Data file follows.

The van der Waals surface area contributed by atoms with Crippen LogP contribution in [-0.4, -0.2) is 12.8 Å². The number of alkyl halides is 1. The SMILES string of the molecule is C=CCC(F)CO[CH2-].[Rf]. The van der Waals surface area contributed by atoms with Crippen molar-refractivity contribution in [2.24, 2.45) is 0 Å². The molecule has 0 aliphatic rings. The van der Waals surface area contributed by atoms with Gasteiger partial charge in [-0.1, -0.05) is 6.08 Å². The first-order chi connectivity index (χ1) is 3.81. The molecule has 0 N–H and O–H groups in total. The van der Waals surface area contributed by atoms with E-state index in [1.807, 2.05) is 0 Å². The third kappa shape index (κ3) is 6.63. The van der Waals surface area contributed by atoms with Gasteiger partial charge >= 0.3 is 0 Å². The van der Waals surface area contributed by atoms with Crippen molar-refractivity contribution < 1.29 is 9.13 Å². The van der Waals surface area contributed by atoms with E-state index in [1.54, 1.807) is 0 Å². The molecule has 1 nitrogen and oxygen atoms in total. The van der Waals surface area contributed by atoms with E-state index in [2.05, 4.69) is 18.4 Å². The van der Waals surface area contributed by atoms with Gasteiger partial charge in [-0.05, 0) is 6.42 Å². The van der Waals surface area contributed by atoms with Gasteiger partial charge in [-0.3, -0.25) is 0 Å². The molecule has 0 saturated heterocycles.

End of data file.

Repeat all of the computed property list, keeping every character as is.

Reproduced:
The van der Waals surface area contributed by atoms with Crippen LogP contribution in [-0.4, -0.2) is 12.8 Å². The number of alkyl halides is 1. The SMILES string of the molecule is C=CCC(F)CO[CH2-].[Rf]. The van der Waals surface area contributed by atoms with Crippen molar-refractivity contribution in [2.24, 2.45) is 0 Å². The molecule has 0 aliphatic rings. The van der Waals surface area contributed by atoms with Gasteiger partial charge in [-0.1, -0.05) is 6.08 Å². The first-order chi connectivity index (χ1) is 3.81. The molecule has 0 N–H and O–H groups in total. The van der Waals surface area contributed by atoms with E-state index in [1.807, 2.05) is 0 Å². The third kappa shape index (κ3) is 6.63. The van der Waals surface area contributed by atoms with Gasteiger partial charge >= 0.3 is 0 Å². The van der Waals surface area contributed by atoms with Crippen molar-refractivity contribution < 1.29 is 9.13 Å². The van der Waals surface area contributed by atoms with E-state index in [1.54, 1.807) is 0 Å². The molecule has 1 nitrogen and oxygen atoms in total. The van der Waals surface area contributed by atoms with E-state index in [2.05, 4.69) is 18.4 Å². The van der Waals surface area contributed by atoms with Gasteiger partial charge in [-0.05, 0) is 6.42 Å². The van der Waals surface area contributed by atoms with Gasteiger partial charge in [-0.3, -0.25) is 0 Å². The molecule has 0 saturated heterocycles.